Labor-based grading is an alternative approach to grading in which final grades are based on a contract agreed upon between an instructor and their students. This contract assesses the amount of work students do rather than the quality, or perceived quality of the work. For instance, in a labor-based course, students might receive an “A” for submitting 10 papers of a certain length and a “B” for submitting only 8 papers.
The method eliminates the randomness and unfairness of grades in liberal arts courses and takes away the structural inequities that can be built into the grading system, Asao Inoue says. Inoue is a professor of Rhetoric and Composition in the College of Integrative Sciences and Arts at Arizona State and pioneered the use of labor-based grading, which has become more popular in recent years.
“While the quality of the products of your learning and labors in this course are always carefully and rigorously discussed, those judgments are not used to determine your final course grade,” Inoue informs his students.
He shares his inspiration for starting the practice of labor-based grading as well as tips for other educators who are interested in implementing it. He also addresses some misconceptions.
What is Labor-Based Grading and What Inspired It?
Early in his career, Inoue became concerned about the unfairness of grades overall and, in particular, the unfair way a grade could be applied to a student from a non-white middle-class background. “Many people have been harmed or oppressed or hurt by courses that have a standard of English that they do not already come into the class with, or have practiced with in their homes or neighborhoods,” he says. “We're usually talking about an elite white, middle-class English.”
Inoue was also concerned about the potential unfairness of grades for all students, and was inspired by Alfie Kohn’s research on the topic. “We know from research that goes back a century or more that the grades that professors and editors and lawyers and others who deal with language put on to a random set of papers are almost random,” he says.
Finally, Inoue was inspired by the work of Peter Elbow, an emeritus professor of English at the University of Massachusetts-Amherst, who had instituted some aspects of contract grading into his courses.
But Won’t Students Start Producing Substandard Work?
The idea of students starting to produce substandard work is a common concern with labor-based grading. However, in practice, Inoue says, students’ work is energized.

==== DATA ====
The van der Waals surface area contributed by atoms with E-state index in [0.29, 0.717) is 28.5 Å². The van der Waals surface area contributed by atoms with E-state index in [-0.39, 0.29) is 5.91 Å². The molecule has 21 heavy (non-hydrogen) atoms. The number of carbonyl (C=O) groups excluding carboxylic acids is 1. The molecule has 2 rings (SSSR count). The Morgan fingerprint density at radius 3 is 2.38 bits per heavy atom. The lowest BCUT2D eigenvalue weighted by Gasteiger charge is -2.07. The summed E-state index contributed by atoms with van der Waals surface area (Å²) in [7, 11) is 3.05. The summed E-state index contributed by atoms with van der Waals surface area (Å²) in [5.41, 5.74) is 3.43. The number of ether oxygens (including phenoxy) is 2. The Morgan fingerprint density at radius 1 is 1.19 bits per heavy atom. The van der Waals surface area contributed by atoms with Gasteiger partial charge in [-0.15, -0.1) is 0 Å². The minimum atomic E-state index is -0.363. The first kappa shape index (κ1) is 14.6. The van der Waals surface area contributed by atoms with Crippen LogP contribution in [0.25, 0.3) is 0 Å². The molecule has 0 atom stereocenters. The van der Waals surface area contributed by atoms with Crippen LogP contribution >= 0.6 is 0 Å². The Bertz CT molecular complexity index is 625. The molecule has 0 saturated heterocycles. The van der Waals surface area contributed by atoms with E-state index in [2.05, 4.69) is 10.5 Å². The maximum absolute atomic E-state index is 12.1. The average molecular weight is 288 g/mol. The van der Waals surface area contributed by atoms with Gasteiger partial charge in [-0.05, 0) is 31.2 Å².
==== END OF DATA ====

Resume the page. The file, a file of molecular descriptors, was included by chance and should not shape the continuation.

“What I knew as a teacher was that students were overly focused on the grade and that detracted from them thinking about revision, thinking about what I was asking them to dialogue with me and their colleagues about,” he says.
As a result, many students were encouraged by grading culture to attempt to get the grade they wanted with the least amount of work, which Inoue says is a detrimental mindset. “It keeps students from learning in ways that I think most educators encourage and think are valuable, like taking risks or trying to do as much as you can and fumbling around and exploring, and seeing what you don't know, instead of displaying what you already know.”
Won’t it Lead to Grade Inflation?
Labor-based grading does not result in more students getting top marks or in an easier class, Inoue says.
While working at Fresno State University, Inoue was co-director of the first-year writing program and instituted labor-based grading program-wide, which led to pushback from the dean and the faculty senate.
“I looked at grade distributions in the English department, from before we instituted the programmatic use of contracts to after. What we found was that there was no dramatic difference,” he says.
What About Due Dates?
Inoue has worked due date flexibility and penalties into the contract he agrees to with students in different ways. “For the longest time, I set up due dates as one typically did in the schedule, then pointed students to those when we negotiated our contract in week 1. Did they seem fair and okay to all?” he says. “If not, we talked about them and altered those we felt we could or adjusted them. The same thing happened with the number of late assignments possible before a student wasn’t meeting the contract for the default grade we agreed upon.”
He adds, “More recently, I’ve moved to having groups of assignments all due at the same time on one day, so that I can have more flexible and generous due dates. It’s usually every two weeks. This is supposed to help students with disabilities or who are neurodivergent and may need more time to accomplish work or who have lives that conflict with my suggested days to turn in work.”
How Can Educators Learn More About Labor-Based Grading?
The first step for educators interested in learning about labor-based grading is to do their research, Inoue says. He has materials available through his website and in other writings, but points out that there are other educators with their own labor-based models that are worth researching. In addition, he recommends looking at some of the research that has been done on the ungrading movement overall. He recommends the work of Jesse Stommel and Susan D. Blum.
Educators who institute the practice also need to do some self-reflection. “Be in touch with how you feel as a teacher,” Inoue says. “It may be increments for some people. It may not be a full labor-based system, it might be a hybrid system where grades up to a certain point are purely based on labor, but after that, it's based on quality. I find problems with that, fundamental ethical problems, but I'm not going to cast that on to everybody. I'm going to say you do your own work and figure out, what does that mean for you?”